Archbishop Says Local Tribal Religion Has Potential For Inculturation

2006-04-07 00:00:00

The Batak Toba people in Indonesia begin their year by commemorating God, who appeared on earth as an incarnate savior and suffered to bring them religious teachings.

That God is not Jesus, but belief in a savior and in redemption are part of a traditional religion, Parmalim, that has parallels with Christianity.

The Batak Toba, who follow Parmalim, are the largest of the five subgroups of the Batak, the predominant tribal group in North Sumatra province. Medan, the provincial capital, is 1,350 kilometers northwest of Jakarta. But Batak Toba now live in many places in Indonesia.

According to Coadjutor Archbishop Anicetus Bongsu Sinaga of Medan, it is easy for them to convert to Catholicism because of similarity in beliefs.

For example, Parmalim followers sacrifice a buffalo during the Sipaha Lima (fifth month) harvest festival, named after its occurrence in the traditional calendar. They believe that the blood of the sacrificed buffalo purifies them from their sins.

"Their sacrifice is similar to Eucharistic theology," Archbishop Sinaga told UCA News March 9, adding that this has made it easy for many Batak Toba to convert to Catholicism.

It also offers a strong potential for liturgical inculturation, because "their sacrifice is 100 percent in line with the Eucharistic tradition," the Capuchin archbishop said. He suggested that one possible adaptation could be to substitute the image of a young buffalo for the traditional Christian image of the lamb, as during the breaking of the bread at Mass. In Masses held for Batak Toba people, he said, it might be more meaningful if the priest says: "Behold, the Young Buffalo of God, who was sacrificed to take away the sins of the world," rather than "Behold the Lamb of God."

Archbishop Sinaga acknowledged that the beliefs "are not totally the same, because the Parmalim religious offering is the buffalo and the sacrifice of the Mass is Jesus Christ." But he said the Catholic Church in North Sumatra supports incorporation of Parmalim practices when this is possible.

The prelate, who holds a doctorate in anthropology, pointed out that Parmalim followers "believe in one God, a fatherly God who came down from the mountain top to visit people."

Sipaha Sada (first month), the beginning of traditional calendar year followed by the Batak Toba, commemorates God´s arrival to save the people. This year it began March 2. On that day representatives of about 1,500 families from more than 50 Batak Toba communities in the country were present in Huta Tinggi village, Laguboti, 115 kilometers southeast of Medan.

As they processed solemnly to the bale pasogit (worship house) carrying their traditional offerings to celebrate the New Year, the only sound was music played on the gondang hasapi (lute).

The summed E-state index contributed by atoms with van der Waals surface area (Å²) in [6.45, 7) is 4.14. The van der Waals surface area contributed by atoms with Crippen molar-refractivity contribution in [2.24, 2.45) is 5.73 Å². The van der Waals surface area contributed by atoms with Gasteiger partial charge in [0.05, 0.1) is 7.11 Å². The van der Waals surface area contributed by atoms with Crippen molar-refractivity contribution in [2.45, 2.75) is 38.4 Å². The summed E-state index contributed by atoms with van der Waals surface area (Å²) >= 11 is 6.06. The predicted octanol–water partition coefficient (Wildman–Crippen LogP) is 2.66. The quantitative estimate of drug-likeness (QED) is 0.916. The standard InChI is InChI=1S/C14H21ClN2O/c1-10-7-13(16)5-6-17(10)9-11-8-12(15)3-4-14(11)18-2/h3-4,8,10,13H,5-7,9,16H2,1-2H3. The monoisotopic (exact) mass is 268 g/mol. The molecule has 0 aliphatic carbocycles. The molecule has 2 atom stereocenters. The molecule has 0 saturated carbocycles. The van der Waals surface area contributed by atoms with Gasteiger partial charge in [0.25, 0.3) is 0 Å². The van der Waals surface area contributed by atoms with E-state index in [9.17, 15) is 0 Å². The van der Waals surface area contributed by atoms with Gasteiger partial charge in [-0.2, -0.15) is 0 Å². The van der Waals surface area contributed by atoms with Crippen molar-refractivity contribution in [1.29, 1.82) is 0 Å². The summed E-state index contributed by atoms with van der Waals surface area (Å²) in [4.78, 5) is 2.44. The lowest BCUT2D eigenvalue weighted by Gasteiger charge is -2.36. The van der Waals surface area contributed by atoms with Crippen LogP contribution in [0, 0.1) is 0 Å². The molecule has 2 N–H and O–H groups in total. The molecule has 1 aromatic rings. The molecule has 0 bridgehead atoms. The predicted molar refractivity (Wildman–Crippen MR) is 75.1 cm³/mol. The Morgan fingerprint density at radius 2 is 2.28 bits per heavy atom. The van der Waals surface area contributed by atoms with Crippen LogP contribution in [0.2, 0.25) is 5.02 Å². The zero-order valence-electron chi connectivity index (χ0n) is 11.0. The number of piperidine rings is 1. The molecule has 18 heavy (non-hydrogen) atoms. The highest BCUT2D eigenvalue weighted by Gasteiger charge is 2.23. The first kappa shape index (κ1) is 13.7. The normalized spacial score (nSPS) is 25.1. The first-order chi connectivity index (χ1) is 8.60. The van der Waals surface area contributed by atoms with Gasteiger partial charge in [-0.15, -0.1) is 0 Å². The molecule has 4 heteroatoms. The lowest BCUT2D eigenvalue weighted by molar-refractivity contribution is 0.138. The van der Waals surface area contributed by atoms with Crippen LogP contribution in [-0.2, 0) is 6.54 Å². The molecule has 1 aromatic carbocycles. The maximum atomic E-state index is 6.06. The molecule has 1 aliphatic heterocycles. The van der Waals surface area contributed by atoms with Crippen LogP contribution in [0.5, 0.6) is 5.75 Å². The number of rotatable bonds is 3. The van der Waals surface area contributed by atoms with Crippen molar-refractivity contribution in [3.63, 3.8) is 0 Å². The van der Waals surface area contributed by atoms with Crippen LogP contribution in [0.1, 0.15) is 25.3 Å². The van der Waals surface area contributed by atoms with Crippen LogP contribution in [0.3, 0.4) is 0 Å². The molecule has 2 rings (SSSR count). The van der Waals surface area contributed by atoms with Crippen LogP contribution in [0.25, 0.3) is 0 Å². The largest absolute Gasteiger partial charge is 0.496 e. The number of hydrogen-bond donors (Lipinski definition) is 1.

With heads bowed as a mark of respect to Debata Mulajadi Nabalon (God, creator of sky and earth), the men in sarong (long cloth wrap) and ulos (cloth covering the shoulder), and the women in kebaya (blouse) and sarong entered the bale pasogit.

The peak of the two-day religious celebration came with five hours of prayers on March 3 punctuated by music, dance and offerings.

After the prayers King Marnangkok Naipospos, the Batak Toba cultural and religious leader, reminded his people that "Sipaha Sada is to welcome the birth and arrival of God, the savior of the Batak Toba people, and his loyal followers who suffered in implementing religious teachings." According to Parmalim, two days before Sipaha Sada, the Batak Toba took part in a preparatory ritual called mangan napaet. For this they eat a bitter concoction of pounded young papaya leaves, pepper, salt, and young jackfruit to commemorate the suffering experienced by their savior.

Archbishop Sinaga, who was born to a Catholic family except his father was a Parmalim follower, said catechesis and inculturation aimed at Parmalim followers have become programs of Medan archdiocese. He sees Parmalim as preparatio evangelica (Gospel preparation), a theological concept according to which various truths found in ancient religions are seen as partial revelations of God in preparation for the full revelation of the Gospel.

Capuchin Father Yosafat Ivo Sinaga, 35, parish priest of St. Francis of Assisi Church in Medan, has observed that Parmalim followers tend to convert to Catholicism rather than other religions. "This is due to the similar religious practices we have," he told UCA News, adding that many of his parishioners are former Parmalim followers.

The Indonesian government, which recognizes only Buddhism, Catholicism, Confucianism, Hinduism, Islam and Protestantism as religions, still categorizes Parmalim as a traditional set of beliefs. Monang Naipospos, 53, told UCA News that this means he and other Parmalim followers "have difficulty in obtaining a civil marriage and Indonesian identity card."

Both of these require that a person belong to a recognized religion.


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